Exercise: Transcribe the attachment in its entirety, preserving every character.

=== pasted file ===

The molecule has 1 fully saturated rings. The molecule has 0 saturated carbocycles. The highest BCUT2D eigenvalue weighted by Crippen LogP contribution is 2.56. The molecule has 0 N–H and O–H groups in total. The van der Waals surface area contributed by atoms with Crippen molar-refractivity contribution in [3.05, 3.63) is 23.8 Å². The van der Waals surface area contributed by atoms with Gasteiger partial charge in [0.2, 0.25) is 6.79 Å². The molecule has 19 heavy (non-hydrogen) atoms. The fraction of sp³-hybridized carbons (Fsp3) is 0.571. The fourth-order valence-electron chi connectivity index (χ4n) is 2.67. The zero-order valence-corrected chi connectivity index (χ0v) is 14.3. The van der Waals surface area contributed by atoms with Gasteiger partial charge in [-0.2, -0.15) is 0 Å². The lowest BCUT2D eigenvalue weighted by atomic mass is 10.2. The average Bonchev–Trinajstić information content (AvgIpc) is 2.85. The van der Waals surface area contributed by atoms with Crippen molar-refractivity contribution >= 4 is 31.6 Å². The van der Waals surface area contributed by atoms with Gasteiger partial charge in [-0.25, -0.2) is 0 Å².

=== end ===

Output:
The molecule has 1 fully saturated rings. The molecule has 0 saturated carbocycles. The highest BCUT2D eigenvalue weighted by Crippen LogP contribution is 2.56. The molecule has 0 N–H and O–H groups in total. The van der Waals surface area contributed by atoms with Crippen molar-refractivity contribution in [3.05, 3.63) is 23.8 Å². The van der Waals surface area contributed by atoms with Gasteiger partial charge in [0.2, 0.25) is 6.79 Å². The molecule has 19 heavy (non-hydrogen) atoms. The fraction of sp³-hybridized carbons (Fsp3) is 0.571. The fourth-order valence-electron chi connectivity index (χ4n) is 2.67. The zero-order valence-corrected chi connectivity index (χ0v) is 14.3. The van der Waals surface area contributed by atoms with Gasteiger partial charge in [-0.2, -0.15) is 0 Å². The lowest BCUT2D eigenvalue weighted by atomic mass is 10.2. The average Bonchev–Trinajstić information content (AvgIpc) is 2.85. The van der Waals surface area contributed by atoms with Crippen molar-refractivity contribution >= 4 is 31.6 Å². The van der Waals surface area contributed by atoms with Gasteiger partial charge in [-0.25, -0.2) is 0 Å².